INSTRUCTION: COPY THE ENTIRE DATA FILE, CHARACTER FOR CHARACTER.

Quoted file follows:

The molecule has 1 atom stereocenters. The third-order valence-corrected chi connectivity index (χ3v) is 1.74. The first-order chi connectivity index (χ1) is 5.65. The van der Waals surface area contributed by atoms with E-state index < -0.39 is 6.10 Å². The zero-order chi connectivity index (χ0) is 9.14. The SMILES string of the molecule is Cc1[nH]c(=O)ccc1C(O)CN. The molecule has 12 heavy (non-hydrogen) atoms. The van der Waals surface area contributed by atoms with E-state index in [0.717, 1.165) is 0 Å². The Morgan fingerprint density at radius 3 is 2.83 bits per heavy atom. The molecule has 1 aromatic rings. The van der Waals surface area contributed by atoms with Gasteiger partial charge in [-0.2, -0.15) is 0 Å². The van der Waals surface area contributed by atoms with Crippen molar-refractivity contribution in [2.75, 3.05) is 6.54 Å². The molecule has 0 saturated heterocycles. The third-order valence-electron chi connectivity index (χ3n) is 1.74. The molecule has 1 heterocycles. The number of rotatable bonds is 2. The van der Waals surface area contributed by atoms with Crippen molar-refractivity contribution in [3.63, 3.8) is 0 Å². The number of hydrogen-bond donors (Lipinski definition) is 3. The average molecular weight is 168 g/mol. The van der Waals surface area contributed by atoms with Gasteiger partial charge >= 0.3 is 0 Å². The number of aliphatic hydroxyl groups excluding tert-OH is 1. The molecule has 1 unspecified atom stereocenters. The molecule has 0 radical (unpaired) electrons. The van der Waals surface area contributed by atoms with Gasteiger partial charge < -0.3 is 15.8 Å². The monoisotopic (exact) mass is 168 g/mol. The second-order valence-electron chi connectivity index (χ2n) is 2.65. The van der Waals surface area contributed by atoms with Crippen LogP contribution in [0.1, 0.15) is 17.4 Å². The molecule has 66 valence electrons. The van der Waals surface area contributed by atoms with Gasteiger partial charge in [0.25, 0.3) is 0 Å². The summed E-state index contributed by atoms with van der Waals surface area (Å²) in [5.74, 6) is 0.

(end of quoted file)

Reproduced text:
The molecule has 1 atom stereocenters. The third-order valence-corrected chi connectivity index (χ3v) is 1.74. The first-order chi connectivity index (χ1) is 5.65. The van der Waals surface area contributed by atoms with E-state index < -0.39 is 6.10 Å². The zero-order chi connectivity index (χ0) is 9.14. The SMILES string of the molecule is Cc1[nH]c(=O)ccc1C(O)CN. The molecule has 12 heavy (non-hydrogen) atoms. The van der Waals surface area contributed by atoms with E-state index in [0.717, 1.165) is 0 Å². The Morgan fingerprint density at radius 3 is 2.83 bits per heavy atom. The molecule has 1 aromatic rings. The van der Waals surface area contributed by atoms with Gasteiger partial charge in [-0.2, -0.15) is 0 Å². The van der Waals surface area contributed by atoms with Crippen molar-refractivity contribution in [2.75, 3.05) is 6.54 Å². The molecule has 0 saturated heterocycles. The third-order valence-electron chi connectivity index (χ3n) is 1.74. The molecule has 1 heterocycles. The number of rotatable bonds is 2. The van der Waals surface area contributed by atoms with Crippen molar-refractivity contribution in [3.63, 3.8) is 0 Å². The number of hydrogen-bond donors (Lipinski definition) is 3. The average molecular weight is 168 g/mol. The van der Waals surface area contributed by atoms with Gasteiger partial charge >= 0.3 is 0 Å². The number of aliphatic hydroxyl groups excluding tert-OH is 1. The molecule has 1 unspecified atom stereocenters. The molecule has 0 radical (unpaired) electrons. The van der Waals surface area contributed by atoms with Gasteiger partial charge < -0.3 is 15.8 Å². The monoisotopic (exact) mass is 168 g/mol. The second-order valence-electron chi connectivity index (χ2n) is 2.65. The van der Waals surface area contributed by atoms with Crippen LogP contribution in [0.1, 0.15) is 17.4 Å². The molecule has 66 valence electrons. The van der Waals surface area contributed by atoms with Gasteiger partial charge in [0.25, 0.3) is 0 Å². The summed E-state index contributed by atoms with van der Waals surface area (Å²) in [5.74, 6) is 0.